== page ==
FHM Article January 2000 : The
Lush Learns his Wine
Whilst dining in the West End the other week, the unthinkable happened.
My partner asked for wine. "Surely you want a cold pint," I
insisted with an element of menace in my voice, and she remembered that
she did. But it did remind me that when it comes to wine, I'm a rank amateur,
and so the next day I called upon my old chum, wine connoisseur and owner
of the Wine And Food Academy, Kenneth Harry Putt, to learn the basics.
The difference between cheap and expensive wine.
Buy the bottle with the lowest price and the highest alcohol content is
perhaps the best piece of advice that anyone has ever offered me, but,
insists Putt, there are guidelines to be followed. "You have to consider
that the import duty and VAT on any bottle amounts to approximately £1.50,
so if a wine's being sold in a supermarket at £2.99, you are paying
for a mere glass full. Don't however spend more than £7, even for
a posh label such as Nuits St George, and consume anything you buy off
the shelf within six months."
Deciding that practice makes perfect, I tuck into my second bottle of
liquidised grapes, only to be immediately complimented by my pal. "Expensive
wines have subtle, complex flavours and even the novice can spot the differences
after having six different glasses of wine" he chuckles. "Provided
that they represent the six main grapes; Sauvignon Blanc, Riesling, Chardonnay,
Shiraz, Cabernet Sauvignon and Pinot Noir."
What wine goes with what food?
Egon Ronay is one of the many experts who believes that wine cannot be
tasted without food. "Tosh," I laugh merrily, but Kenneth shakes
his head sadly. "Food dramatically affects the taste of wine,"
he explains patiently, "and you should experiment with different
wines for different meals. Most people drink lager with a curry, but a
bold red wine works well with Indian food, whilst the best grape to compliment
a Chinese meal is the Riesling.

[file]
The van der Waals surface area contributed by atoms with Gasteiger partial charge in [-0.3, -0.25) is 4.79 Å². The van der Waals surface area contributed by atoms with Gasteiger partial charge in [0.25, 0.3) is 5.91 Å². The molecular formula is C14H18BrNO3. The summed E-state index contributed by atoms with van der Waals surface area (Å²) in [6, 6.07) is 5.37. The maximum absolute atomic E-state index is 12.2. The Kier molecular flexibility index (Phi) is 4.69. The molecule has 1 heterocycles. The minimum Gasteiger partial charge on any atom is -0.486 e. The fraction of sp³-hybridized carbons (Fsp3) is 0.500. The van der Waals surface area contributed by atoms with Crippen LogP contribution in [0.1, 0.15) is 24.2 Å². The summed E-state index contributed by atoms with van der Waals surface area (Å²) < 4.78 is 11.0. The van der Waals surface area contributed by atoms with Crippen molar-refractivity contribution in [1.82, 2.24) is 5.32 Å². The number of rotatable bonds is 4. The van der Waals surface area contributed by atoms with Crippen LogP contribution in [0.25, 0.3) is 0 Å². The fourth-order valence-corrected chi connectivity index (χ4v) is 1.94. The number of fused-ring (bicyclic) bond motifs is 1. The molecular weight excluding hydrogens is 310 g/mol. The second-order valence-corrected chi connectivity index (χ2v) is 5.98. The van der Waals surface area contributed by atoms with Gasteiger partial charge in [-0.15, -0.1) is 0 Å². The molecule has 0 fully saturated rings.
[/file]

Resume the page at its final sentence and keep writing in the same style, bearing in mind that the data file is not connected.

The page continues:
Finding a half drunk bottle on the floor, I'm reminded of a time in a
restaurant when the waiter bought me a bottle that had already been opened.
"Regard any wine presented in this way with extreme caution,"
says Putt sternly. "When tasting, you are looking for bouquet and
clarity of colour - send it back if it's cloudy, and if it's off, it will
smell of vinegar. The tragic mistake that waiters make is to place a good
bottle of white wine into an ice bucket which destroys the taste. If your
glass frosts up when you pour, it's over chilled and you might as well
drink iced water. The golden rule is to over chill inexpensive wine to
deaden the acidic taste, and lightly chill anything over £75."
At last it's time to hail a cab, but Putt insists on collecting all the
dregs and emptying them into a bottle. "What are you doing man?"
I slur, fearing a final and furious drinking session. "Always save
left over wines for cooking," he tells me sensibly. "They make
a great marinade for beef and chicken." Sound advice maybe, but I
drink it on the journey home anyway.
You probably think that wine tasting sessions are full of pompous
old men who cover up poor social skills with meaningless descriptions
of wines that they haven't even got the good sense to swallow. And you'd
be right. Nevertheless, we've waded through two top guides - Food And
Wine Magazine's Official Wine Guide 1998 by Stephen Tanzer, and Wine Magazine's
Pocket Wine Buyer's Guide 1998, published by Dorling Kindersley - and
picked out their choice musings on four different wines. Then for each
bottle we've added a fabricated description of our own. Can you spot which
are made up?
1. Penfold's Cabernet sauvignon (Australia)
a) "Minty, mulberry nose. Hints of chocolate with a concentrated
palate of well structured fruit and dense tannins."
b) "Well-balanced nose with a tinge of old clover. Tart, but flabby
c) "Lush on entry, then rather closed in the middle. Multi-faceted
nose combines blackberry, roasted coffee, smoked meat and lead pencil."
2. Charles Heidsieck Brut Champagne 1985 (France)
a) "Very pale. Big, rich and creamy in the mouth. Caramel and toast
open nicely on the finish."
b) "A rich, generous nose leads on to a palate of biscuit flavours
and a ripe finish."
c) "Veiny purple sheen. A fine, fat nose with yeasty undertones.
Hot, robust finish."
3. Clos Malverne Cabernet Sauvignon (SA)
a) "A flinty, earthy nose; round and complex with a light and flowery
aftertaste. Nicely satisfying, but effeminate."
b) "Thick and truffley in the mouth; harmonious and silky. Really
loaded with fruit, and complicated by a vegetal nuance."
c) "A good nose showing brambles and white pepper, following through
to a spicy palate."
4. Ramos-Pinto Duas Quintas Vinho Tinto (Portugal)
a) "Silky yet bright in the mouth, with good stuffing and firm framing
acidity. Finishes fresh and persistent, with a note of white pepper."
b) "Refreshing, big and baked. Cocksure after-taste goes on and on
and on. A little retarded."
c) "Rich and powerfully built with its melange of dark berry and
cherry fruits. Spicy backbone."
1a) Genuine (DK) b) Fake c) Genuine (ST)
2a) Genuine (ST) b) Genuine (DK) c) Fake
3a) Fake b) Genuine (ST) c) Genuine (DK)
4a) Genuine (ST) b) Fake c) Genuine (DK)
Adapted from FHM's Bachelor Guide - copyright FHM 2000
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